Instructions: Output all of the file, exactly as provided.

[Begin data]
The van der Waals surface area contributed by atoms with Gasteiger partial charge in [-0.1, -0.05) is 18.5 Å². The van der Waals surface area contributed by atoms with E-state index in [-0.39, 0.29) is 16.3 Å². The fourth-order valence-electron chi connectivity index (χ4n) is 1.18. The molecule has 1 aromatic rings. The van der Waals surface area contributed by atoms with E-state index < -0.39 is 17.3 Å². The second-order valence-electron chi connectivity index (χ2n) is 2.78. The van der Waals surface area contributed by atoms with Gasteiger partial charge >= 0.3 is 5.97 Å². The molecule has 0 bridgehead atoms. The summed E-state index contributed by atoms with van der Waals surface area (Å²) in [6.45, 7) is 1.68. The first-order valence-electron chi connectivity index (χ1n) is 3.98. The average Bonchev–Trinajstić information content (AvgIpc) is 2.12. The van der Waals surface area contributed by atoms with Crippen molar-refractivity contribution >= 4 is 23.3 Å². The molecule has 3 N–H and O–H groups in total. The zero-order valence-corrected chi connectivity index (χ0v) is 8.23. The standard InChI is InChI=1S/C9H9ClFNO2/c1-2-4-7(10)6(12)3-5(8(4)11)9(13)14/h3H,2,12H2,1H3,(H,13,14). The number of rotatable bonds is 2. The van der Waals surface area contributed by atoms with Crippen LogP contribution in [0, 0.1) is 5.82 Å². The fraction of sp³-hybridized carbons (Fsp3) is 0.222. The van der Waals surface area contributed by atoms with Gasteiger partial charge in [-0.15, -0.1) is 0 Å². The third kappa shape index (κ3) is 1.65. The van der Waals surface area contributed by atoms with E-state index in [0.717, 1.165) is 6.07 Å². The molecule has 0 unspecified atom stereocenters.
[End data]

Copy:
The van der Waals surface area contributed by atoms with Gasteiger partial charge in [-0.1, -0.05) is 18.5 Å². The van der Waals surface area contributed by atoms with E-state index in [-0.39, 0.29) is 16.3 Å². The fourth-order valence-electron chi connectivity index (χ4n) is 1.18. The molecule has 1 aromatic rings. The van der Waals surface area contributed by atoms with E-state index < -0.39 is 17.3 Å². The second-order valence-electron chi connectivity index (χ2n) is 2.78. The van der Waals surface area contributed by atoms with Gasteiger partial charge >= 0.3 is 5.97 Å². The molecule has 0 bridgehead atoms. The summed E-state index contributed by atoms with van der Waals surface area (Å²) in [6.45, 7) is 1.68. The first-order valence-electron chi connectivity index (χ1n) is 3.98. The average Bonchev–Trinajstić information content (AvgIpc) is 2.12. The van der Waals surface area contributed by atoms with Crippen molar-refractivity contribution >= 4 is 23.3 Å². The molecule has 3 N–H and O–H groups in total. The zero-order valence-corrected chi connectivity index (χ0v) is 8.23. The standard InChI is InChI=1S/C9H9ClFNO2/c1-2-4-7(10)6(12)3-5(8(4)11)9(13)14/h3H,2,12H2,1H3,(H,13,14). The number of rotatable bonds is 2. The van der Waals surface area contributed by atoms with Crippen LogP contribution in [0, 0.1) is 5.82 Å². The fraction of sp³-hybridized carbons (Fsp3) is 0.222. The van der Waals surface area contributed by atoms with Gasteiger partial charge in [-0.15, -0.1) is 0 Å². The third kappa shape index (κ3) is 1.65. The van der Waals surface area contributed by atoms with E-state index in [0.717, 1.165) is 6.07 Å². The molecule has 0 unspecified atom stereocenters.